Going Backwards to Move Forward: Teaching with Canvas

“Revolutionizing the way we educate” is a maxim often endorsed by the cloud-based learning management system, Canvas. It’s a good one, too. So good, in fact, that the team at Teaching & Learning Technologies (TLT) plans to take it a step further this fall with the Teaching with Canvas (TWC) Cohort Program. Over the next five months, ten participating faculty will receive personalized support from TLT staff for a course launching in Spring 2019. Monthly consultations and workshops will be held to share instructional strategies and cover a wide selection of tools available in Canvas. The goal? To optimize engagement, peer collaboration, and learners’ mastery of content both online and in the classroom.

Faculty in the cohort will be introduced to backwards design, a student-centric model of instruction, that focuses on Canvas learning objectives to drive development of course materials,  activities, and assignments. The TWC program will guide faculty to ensure objectives are measurable and are properly supported by Canvas content in a course. Faculty will explore new technologies and best practices to address challenges they have had, realize their ideal teaching personas, and even experiment with creative tools, all in the service of providing meaningful learning experiences for students.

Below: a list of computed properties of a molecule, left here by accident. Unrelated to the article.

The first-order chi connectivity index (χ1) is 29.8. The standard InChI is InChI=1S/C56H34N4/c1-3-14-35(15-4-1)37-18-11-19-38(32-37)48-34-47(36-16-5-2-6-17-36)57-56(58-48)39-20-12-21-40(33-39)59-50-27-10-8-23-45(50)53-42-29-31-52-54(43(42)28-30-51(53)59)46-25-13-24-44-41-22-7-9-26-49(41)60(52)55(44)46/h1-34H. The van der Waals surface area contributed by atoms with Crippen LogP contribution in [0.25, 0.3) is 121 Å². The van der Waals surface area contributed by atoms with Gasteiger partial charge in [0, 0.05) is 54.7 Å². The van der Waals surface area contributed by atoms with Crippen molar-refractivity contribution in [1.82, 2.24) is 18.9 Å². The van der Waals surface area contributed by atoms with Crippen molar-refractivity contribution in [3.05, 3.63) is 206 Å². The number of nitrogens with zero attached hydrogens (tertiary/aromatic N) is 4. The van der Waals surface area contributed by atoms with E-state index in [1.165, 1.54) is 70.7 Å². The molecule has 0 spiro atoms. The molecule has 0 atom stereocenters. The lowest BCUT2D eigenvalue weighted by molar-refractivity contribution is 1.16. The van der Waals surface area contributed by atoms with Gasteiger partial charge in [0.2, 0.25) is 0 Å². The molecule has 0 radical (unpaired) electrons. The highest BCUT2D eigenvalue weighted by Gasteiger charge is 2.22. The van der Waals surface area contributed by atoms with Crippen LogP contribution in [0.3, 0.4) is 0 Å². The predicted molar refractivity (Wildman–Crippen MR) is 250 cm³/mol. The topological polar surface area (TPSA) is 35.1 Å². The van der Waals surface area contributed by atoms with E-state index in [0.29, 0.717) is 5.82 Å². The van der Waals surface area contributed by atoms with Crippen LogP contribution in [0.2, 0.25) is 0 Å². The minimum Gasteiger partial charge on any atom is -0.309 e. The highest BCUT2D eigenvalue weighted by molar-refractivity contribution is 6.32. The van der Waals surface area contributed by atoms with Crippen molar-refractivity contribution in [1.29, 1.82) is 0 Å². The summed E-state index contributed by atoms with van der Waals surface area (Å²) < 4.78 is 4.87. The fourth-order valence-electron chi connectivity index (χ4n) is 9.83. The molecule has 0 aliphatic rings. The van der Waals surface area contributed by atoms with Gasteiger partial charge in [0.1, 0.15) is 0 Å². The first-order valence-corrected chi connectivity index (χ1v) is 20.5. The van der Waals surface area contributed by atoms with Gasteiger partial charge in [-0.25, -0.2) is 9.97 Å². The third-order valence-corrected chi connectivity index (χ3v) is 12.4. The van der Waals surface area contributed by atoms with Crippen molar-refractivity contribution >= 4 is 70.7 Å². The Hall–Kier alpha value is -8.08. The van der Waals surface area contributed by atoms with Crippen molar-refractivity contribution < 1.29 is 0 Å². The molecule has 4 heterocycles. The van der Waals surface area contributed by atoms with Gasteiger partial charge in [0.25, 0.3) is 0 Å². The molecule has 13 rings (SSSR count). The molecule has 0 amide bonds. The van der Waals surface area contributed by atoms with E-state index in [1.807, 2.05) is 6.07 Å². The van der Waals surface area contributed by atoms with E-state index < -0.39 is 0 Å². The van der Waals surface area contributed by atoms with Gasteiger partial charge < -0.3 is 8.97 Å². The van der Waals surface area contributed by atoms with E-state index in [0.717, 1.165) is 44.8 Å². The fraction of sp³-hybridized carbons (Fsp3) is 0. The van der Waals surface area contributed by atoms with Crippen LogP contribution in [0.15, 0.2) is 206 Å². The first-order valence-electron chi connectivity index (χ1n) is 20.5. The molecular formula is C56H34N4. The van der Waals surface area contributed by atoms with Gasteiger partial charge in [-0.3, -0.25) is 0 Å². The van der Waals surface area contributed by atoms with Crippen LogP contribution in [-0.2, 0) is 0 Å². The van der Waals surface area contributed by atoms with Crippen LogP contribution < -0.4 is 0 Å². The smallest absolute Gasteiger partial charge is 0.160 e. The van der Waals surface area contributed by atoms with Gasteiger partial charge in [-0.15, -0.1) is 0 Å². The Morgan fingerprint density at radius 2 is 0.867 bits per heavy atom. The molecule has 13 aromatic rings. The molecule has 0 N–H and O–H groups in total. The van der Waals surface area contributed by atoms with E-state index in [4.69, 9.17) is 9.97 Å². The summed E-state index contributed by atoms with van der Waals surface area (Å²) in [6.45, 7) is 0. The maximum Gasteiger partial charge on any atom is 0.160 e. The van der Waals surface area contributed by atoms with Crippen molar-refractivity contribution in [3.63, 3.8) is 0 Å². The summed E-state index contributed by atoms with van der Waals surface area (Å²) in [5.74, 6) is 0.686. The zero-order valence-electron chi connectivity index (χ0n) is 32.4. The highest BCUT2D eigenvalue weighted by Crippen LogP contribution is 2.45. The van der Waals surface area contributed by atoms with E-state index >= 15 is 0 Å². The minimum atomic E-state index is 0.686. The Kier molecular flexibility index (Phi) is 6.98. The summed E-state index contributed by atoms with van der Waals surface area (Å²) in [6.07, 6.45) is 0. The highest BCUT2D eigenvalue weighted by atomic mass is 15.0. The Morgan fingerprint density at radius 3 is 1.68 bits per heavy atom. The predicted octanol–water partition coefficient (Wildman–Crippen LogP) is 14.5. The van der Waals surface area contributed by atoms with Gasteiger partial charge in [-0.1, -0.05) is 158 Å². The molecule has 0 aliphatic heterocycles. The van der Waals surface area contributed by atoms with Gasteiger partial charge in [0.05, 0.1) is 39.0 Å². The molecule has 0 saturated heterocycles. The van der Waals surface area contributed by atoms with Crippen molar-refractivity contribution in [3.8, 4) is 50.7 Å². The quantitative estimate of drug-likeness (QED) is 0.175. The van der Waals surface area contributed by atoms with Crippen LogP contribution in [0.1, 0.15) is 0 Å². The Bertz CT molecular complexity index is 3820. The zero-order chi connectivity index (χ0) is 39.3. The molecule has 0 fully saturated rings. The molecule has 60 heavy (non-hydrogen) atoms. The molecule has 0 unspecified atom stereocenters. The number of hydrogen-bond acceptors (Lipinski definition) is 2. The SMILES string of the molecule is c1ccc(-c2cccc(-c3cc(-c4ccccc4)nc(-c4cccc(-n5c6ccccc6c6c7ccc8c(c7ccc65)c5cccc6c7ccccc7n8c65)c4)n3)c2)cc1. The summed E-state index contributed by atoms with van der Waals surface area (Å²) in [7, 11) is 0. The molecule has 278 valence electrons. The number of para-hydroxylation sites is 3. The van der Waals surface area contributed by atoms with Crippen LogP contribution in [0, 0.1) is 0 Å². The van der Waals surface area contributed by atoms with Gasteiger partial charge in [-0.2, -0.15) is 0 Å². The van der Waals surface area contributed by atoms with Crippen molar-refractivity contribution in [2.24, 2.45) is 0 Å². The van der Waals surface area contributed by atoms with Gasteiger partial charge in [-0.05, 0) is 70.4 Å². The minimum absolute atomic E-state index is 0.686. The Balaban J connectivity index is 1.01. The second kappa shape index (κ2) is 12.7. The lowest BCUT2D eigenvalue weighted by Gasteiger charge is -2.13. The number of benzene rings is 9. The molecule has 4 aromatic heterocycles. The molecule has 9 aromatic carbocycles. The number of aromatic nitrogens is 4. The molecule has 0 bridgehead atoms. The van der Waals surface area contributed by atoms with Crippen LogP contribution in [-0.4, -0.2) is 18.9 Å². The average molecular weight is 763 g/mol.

Some features of the redesigns will include

  • Utilizing Calendar & Syllabus features for all course milestones
  • Creating video lectures for supplemental or flipped teaching
  • Implementing new and more engaging discussion board structures
  • Developing group assignments that enhance cooperation and research collection
  • Using the Canvas gradebook to better document student progress

These features and assessments will support students on their individual learning journeys and, in turn, optimize the use of Canvas for faculty instruction.

The current cohort will showcase their redesigned courses in December, with the catalogue boasting courses from statistics to Shakespeare. Check our blog again for follow-up posts and progress this fall!

Header photo by Nick Fewings on Unsplash